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Big users OK steps toward global clean energy use

WASHINGTON - As political agreements on clean energy remain elusive, the countries that use most of the world's energy launched steps yesterday to get more clean energy into the global market, including moves toward TVs that waste less electricity, more cars that don't need gasoline, and buildings and factories that use power more efficiently.

Energy Secretary Steven Chu announced the agreements at the first gathering of energy officials from countries that use 80 percent of global energy: the United States, Russia, China, Canada, Australia, Brazil, India, South Korea, Japan, South Africa, Mexico, European countries and the United Arab Emirates.

Chu said the plans would eliminate the need to build more than 500 midsized power plants worldwide in the next 20 years. They also could smooth the way for international agreements on how to reduce the risk of climate change, he said.

Negotiations failed in Copenhagen in December, largely because the United States had no national policy to reduce its share of carbon pollution. The plan is still stalled in the Senate. The global talks will resume in November in Cancún, Mexico.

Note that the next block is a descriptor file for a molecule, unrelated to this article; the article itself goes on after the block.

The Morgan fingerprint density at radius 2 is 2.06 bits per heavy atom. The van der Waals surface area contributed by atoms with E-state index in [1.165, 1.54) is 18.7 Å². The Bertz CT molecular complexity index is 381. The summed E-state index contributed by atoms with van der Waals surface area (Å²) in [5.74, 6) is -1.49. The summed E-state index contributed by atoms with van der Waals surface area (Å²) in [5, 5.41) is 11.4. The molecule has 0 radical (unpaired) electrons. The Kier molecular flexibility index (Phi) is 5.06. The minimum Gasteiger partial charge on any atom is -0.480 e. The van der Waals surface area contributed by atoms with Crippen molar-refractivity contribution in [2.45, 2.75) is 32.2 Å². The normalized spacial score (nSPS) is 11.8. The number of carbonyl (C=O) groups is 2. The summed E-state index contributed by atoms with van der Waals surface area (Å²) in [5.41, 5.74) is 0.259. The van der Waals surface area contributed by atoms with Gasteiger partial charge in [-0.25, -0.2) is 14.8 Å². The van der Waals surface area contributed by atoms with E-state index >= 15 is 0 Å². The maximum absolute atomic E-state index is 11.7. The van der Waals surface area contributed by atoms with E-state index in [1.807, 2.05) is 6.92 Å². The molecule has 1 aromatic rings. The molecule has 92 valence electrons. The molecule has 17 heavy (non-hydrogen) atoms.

"What happens is in any long journey, there's always the fear of the unknown," Chu said. "And as we all know, once you start down this path and make progress in very concrete ways, that always alleviates a lot of the unknown."

Gunther Oettinger, the commissioner for energy of the European Commission, said the world would need groundbreaking technology in the future to shift from using fossil fuels. However, "the goal today is to put existing technologies into the market," he said.

The United States helped lead several of the plans, including:

Promotion of high-efficiency appliances, starting with TVs and lighting, which together make up 15 percent of household electricity use.

Advances in efficient buildings and industry. An international certification program would recognize methods of reducing energy use and pollution.

Development of electric vehicles. The International Energy Agency, an intergovernmental organization, estimated that the electric vehicle portion of the plan would result in 20 million electric vehicles by 2020 and would reduce oil consumption by 1 billion barrels over the next decade.

Other plans included getting solar lanterns to 10 million poor people around the world and improving technologies for storing carbon dioxide underground, the main heat-trapping gas that accumulates in the atmosphere and remains there for thousands of years.

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